The mechanical harvesting of grapes.

Increasing labour costs and labour problems have been major causes of vineyard mechanisation. It can however create other advantages and disadvantages and cellars must be prepared to receive such grapes and utilise it optimally. Manual labour will most probably be used less going forward and it is essential that cellars prepare themselves for this.

An experiment was executed at Chateau Ste. Michelle cellar, Washington, USA, to compare Cabernet Sauvignon wines that were made from a vineyard which was mechanised or hand-treated or a combination of both.

A Cabernet Sauvignon block was divided in six sections. Half of it was fully mechanised, which includes pruning, shoot thinning, leaf removal and mechanical harvesting. Pellenc equipment was used for these treatments. The other half of the block was hand-pruned and thinned, but mechanically harvested. Two of the hand-treated sections and two of the mechanised sections respectively were fermented together and the other sections hand-treated and mechanised grapes were combined and fermented together. Grapes were harvested on the same day, the same yeast strain and yeast protocol were used, before it was matured in barrels. The same malolactic culture was also used for the three different lots and sulphur dioxide was added in all cases after completion of the malolactic fermentation (MLF). The mechanised practices were cost-saving, mainly because they could have been applied within 24 hours and some of the equipment could have been adjusted for specific aims.

The different treatments led to differences in the initial sugar, total acid and nitrogen concentrations of the different fermentations. As expected the mechanised vineyard resulted in slightly more tannins, anthocyanins and pirazines, which can however be decreased by less extraction during skin maceration. The resulting wines exhibited the same style and analytical characteristics and although taste differences occurred, the preference was subjective. The wines from the different treatments did still comply with their market requirements and were on the higher level of their quality requirements. Uncertainty exists however about the influence of mechanisation on the long-term condition of the vineyard. The present viewpoint is that mechanisation as result of its nature requires more cleaning up than manual labour and the latter can consequently not be eliminated completely. Depending on the individuals performing it, manual labour can also have different results. Experiments need to be executed in the long-term to verify the impacts of mechanisation).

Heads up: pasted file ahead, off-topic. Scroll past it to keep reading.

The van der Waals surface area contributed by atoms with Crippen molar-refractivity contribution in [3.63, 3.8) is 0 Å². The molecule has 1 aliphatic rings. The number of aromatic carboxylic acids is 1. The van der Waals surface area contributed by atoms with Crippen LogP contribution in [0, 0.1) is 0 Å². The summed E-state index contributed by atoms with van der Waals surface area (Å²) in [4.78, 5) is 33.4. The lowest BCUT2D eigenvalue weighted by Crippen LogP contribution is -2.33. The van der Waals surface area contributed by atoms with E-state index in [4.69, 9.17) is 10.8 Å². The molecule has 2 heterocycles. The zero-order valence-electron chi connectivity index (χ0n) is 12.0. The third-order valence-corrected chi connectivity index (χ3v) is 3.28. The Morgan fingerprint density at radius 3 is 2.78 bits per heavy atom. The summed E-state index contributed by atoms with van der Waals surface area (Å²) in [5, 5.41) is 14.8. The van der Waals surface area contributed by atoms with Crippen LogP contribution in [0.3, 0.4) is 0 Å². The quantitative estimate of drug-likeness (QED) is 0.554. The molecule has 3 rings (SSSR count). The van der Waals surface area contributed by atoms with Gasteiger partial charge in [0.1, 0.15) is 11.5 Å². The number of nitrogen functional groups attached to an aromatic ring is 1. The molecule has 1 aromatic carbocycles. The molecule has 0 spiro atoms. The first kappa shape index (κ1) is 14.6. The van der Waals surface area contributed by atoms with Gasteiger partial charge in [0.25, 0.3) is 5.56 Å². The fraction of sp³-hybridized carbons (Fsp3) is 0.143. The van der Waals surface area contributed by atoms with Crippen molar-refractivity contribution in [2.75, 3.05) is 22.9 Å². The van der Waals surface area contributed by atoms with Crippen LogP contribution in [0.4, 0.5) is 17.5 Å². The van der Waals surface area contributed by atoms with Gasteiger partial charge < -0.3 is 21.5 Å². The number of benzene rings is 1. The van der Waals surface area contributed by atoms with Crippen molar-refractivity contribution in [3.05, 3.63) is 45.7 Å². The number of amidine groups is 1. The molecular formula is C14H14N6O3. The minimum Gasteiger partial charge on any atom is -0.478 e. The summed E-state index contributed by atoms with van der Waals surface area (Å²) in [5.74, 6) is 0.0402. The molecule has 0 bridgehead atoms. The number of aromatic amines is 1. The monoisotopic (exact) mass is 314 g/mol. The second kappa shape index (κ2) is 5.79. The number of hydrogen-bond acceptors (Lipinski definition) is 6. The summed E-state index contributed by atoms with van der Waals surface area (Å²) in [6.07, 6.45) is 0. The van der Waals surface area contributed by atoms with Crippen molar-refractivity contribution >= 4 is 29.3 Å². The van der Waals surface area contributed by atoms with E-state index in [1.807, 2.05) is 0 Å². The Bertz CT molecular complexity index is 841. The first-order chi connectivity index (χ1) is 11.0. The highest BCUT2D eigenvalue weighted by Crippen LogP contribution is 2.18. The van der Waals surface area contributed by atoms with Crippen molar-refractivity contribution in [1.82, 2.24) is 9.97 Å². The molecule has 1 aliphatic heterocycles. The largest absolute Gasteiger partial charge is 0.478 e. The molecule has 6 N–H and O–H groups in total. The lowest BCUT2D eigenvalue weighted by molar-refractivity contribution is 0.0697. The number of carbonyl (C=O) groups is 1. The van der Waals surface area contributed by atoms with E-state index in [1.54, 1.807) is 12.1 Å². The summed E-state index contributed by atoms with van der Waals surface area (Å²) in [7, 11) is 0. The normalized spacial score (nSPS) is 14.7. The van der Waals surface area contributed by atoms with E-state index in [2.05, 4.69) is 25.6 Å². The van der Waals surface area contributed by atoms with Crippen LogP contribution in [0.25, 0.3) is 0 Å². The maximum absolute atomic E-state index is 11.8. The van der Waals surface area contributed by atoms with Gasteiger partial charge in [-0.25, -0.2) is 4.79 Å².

The basic difference between hand-picking and mechanical harvesting is the separation of the berries. With mechanical harvesting it takes places in the vineyard, which leads to the early potential breaking of the berry and more juice in the loads. The first impact is on the price of the grapes seeing that only berries and not bunches are bought. The absence of the stalks will influence the tannin concentration of the juice, the drainage of the juice and the pressing of the skins. The higher percentage juice and broken berries will favour the oxidation of the juice and the necessary precautions should be applied, if necessary, by transporting loads under tarpaulins with an inert gas atmosphere and/or the addition of anti-oxidative additives like sulphur dioxide and ascorbic acid.

 

Reference

Lasky, M.S., 2017. How do mechanized vineyards compare to hand-treated? Wine Business Monthly, October 2017: 36 – 39.

 

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